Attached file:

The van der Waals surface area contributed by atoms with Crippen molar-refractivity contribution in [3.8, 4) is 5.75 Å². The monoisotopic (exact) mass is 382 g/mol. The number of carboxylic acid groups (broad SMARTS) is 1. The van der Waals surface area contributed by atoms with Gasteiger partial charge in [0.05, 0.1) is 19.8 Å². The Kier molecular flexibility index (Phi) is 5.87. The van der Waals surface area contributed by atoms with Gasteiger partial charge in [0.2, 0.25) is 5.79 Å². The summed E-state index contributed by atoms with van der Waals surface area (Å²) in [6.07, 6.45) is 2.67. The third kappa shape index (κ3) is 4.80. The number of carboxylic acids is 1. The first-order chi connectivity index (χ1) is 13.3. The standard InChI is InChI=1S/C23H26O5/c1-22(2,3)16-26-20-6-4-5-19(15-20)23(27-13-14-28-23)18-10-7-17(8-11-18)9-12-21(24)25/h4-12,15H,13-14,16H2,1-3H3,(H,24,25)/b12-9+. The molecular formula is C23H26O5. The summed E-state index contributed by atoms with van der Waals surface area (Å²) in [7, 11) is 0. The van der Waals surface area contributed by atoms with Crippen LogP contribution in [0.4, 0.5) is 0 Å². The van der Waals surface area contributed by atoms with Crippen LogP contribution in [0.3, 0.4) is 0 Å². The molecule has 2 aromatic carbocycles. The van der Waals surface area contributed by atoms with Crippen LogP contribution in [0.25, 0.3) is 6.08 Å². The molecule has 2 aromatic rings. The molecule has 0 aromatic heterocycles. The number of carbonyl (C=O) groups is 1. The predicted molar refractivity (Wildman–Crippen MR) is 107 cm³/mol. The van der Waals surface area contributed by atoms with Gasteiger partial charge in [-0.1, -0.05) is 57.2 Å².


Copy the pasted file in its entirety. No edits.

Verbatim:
The van der Waals surface area contributed by atoms with Crippen molar-refractivity contribution in [3.8, 4) is 5.75 Å². The monoisotopic (exact) mass is 382 g/mol. The number of carboxylic acid groups (broad SMARTS) is 1. The van der Waals surface area contributed by atoms with Gasteiger partial charge in [0.05, 0.1) is 19.8 Å². The Kier molecular flexibility index (Phi) is 5.87. The van der Waals surface area contributed by atoms with Gasteiger partial charge in [0.2, 0.25) is 5.79 Å². The summed E-state index contributed by atoms with van der Waals surface area (Å²) in [6.07, 6.45) is 2.67. The third kappa shape index (κ3) is 4.80. The number of carboxylic acids is 1. The first-order chi connectivity index (χ1) is 13.3. The standard InChI is InChI=1S/C23H26O5/c1-22(2,3)16-26-20-6-4-5-19(15-20)23(27-13-14-28-23)18-10-7-17(8-11-18)9-12-21(24)25/h4-12,15H,13-14,16H2,1-3H3,(H,24,25)/b12-9+. The molecular formula is C23H26O5. The summed E-state index contributed by atoms with van der Waals surface area (Å²) in [7, 11) is 0. The van der Waals surface area contributed by atoms with Crippen LogP contribution in [0.4, 0.5) is 0 Å². The van der Waals surface area contributed by atoms with Crippen LogP contribution in [0.3, 0.4) is 0 Å². The molecule has 2 aromatic carbocycles. The van der Waals surface area contributed by atoms with Crippen LogP contribution in [0.25, 0.3) is 6.08 Å². The molecule has 2 aromatic rings. The molecule has 0 aromatic heterocycles. The number of carbonyl (C=O) groups is 1. The predicted molar refractivity (Wildman–Crippen MR) is 107 cm³/mol. The van der Waals surface area contributed by atoms with Gasteiger partial charge in [-0.1, -0.05) is 57.2 Å².